I have a central philosophy of parenting. It is one which, when I realized it, nearly broke my heart. But it is true, nonetheless. As a mother, in order to do my job as a parent in the best way possible, I need to ensure that my position will become redundant. My main goal, as one of the two main care givers for my son, is to guarantee that someday, he will no longer need me.
Now, I know what you are thinking. Children will always need their parents – even if they are 40 and living on the other side of the world! Trust me, our only son, our only child, will always be my baby. Even though, now, he is fast approaching teenage-hood, has a fuzzy growth on his upper lip and his voice is getting way too deep.
But when my husband and I brought our new born baby boy home from the hospital I was completely overwhelmed by how much this little life needed me – both physically and emotional – just to survive. (I know, it seems a bit *duh* now). My husband is and was a very involved parent. Outside of the breast feeding, I can’t think of one parenting activity my husband failed take part in. However, when you have a baby, there is no down-time. You either work to make sure this child is fed, cleaned, clothed and kept safe at all times, or you’ll end up with a heartbeat rolling around naked on the ground, screaming and covered in poo.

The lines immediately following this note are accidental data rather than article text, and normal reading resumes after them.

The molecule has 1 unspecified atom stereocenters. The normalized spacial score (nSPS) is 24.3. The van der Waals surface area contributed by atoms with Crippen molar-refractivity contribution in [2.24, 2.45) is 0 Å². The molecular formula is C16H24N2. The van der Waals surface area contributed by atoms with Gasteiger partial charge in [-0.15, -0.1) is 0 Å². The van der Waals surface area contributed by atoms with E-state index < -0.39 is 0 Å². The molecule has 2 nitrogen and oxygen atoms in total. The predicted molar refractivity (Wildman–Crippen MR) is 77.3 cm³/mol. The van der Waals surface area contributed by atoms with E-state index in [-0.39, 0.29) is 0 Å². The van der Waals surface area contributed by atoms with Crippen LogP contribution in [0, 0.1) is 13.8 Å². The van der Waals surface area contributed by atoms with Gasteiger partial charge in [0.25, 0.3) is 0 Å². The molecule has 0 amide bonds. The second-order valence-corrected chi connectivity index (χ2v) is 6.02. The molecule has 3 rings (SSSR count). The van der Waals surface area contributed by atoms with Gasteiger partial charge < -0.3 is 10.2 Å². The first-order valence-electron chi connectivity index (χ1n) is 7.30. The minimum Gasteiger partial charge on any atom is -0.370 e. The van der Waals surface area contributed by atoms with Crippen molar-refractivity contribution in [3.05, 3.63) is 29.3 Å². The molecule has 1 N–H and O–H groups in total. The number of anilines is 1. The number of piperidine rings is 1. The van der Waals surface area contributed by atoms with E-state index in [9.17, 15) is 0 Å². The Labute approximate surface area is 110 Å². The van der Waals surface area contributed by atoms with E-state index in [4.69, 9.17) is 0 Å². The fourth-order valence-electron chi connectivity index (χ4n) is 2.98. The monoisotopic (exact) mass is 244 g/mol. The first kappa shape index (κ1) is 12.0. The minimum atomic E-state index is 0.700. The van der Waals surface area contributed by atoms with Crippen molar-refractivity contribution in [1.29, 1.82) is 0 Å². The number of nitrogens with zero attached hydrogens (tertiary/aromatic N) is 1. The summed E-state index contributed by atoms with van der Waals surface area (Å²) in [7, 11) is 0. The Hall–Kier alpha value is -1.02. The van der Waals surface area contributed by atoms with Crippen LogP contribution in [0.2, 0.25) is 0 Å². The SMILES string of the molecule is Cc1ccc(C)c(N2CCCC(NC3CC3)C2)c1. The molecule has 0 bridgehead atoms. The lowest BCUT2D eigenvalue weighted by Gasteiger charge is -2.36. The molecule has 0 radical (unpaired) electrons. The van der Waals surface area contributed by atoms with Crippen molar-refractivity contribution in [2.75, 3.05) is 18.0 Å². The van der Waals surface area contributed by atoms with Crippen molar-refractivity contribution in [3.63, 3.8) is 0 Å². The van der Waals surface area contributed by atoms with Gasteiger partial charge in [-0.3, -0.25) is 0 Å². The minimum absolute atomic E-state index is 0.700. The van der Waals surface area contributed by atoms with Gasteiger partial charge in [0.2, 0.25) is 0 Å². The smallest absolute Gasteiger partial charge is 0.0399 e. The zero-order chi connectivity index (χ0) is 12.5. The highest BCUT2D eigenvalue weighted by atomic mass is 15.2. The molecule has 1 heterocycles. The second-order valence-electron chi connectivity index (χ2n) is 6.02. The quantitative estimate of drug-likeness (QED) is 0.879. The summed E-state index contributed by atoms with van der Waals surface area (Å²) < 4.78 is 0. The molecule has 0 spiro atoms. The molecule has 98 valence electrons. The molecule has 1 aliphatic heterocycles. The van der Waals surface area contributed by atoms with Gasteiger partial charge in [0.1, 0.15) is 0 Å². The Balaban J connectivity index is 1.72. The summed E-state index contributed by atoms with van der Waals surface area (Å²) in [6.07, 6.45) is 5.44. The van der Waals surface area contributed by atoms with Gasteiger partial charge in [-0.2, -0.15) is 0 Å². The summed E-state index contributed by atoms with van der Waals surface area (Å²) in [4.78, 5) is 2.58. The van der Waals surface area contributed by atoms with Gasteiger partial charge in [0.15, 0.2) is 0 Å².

Now our son is approaching 13 (Excuse me while I take a few minutes to sob in the corner). This morning he brought me a cup of coffee, dressed in his school uniform. A uniform I did not put on him. He took it out of his closet (or more likely from the end of his bed) and put it on ALL BY HIMSELF. Dressing my son is a job I no longer do. He can tie his own shoe laces. He can make himself his own bowl of cereal in the morning. He can order his own pizza via his Osper card (FinTech natch!) and all his poo ends up in the toilet – where it belongs. All of these jobs, these jobs I did full time 13 years ago, I no longer do, because my husband and I taught him to do these activities for himself. Our former jobs are redundant, and unless I want an unemployed, overweight 40-year-old virgin living in my granny flat – I anticipate making a few more of our *jobs* redundant in the future.
Now where am I going with this? Oh yes, the innovation lab. In my opinion, the innovation lab is like a parent. In the early stages the lab has lots of jobs, but its main goal is to ensure its own obsolescence.
Let me explain.
A number of years ago I worked at a small research consultancy, where I project-managed a system selection for a UK hedge fund looking for an operational risk system. Now, this hedge fund was not looking for a startup (this was before FinTech was ‘a thing’). They were looking for a large, enterprise-wide, very expensive risk system. The guy in charge knew exactly what he wanted, and from which company, on day one. But he needed to make sure and rule out a few options. My involvement in the project lasted 18 months. I am not sure how much longer it took to finally ‘select’ the operational risk system that the hedge fund wanted in the first place – because I left the company before the decision was finalized.
I tell this story, because these procedures – the procurement and auditing processes, the preferred vendor lists, the long-ass sales cycles – are one of the reasons why banks launched innovation labs in the first place.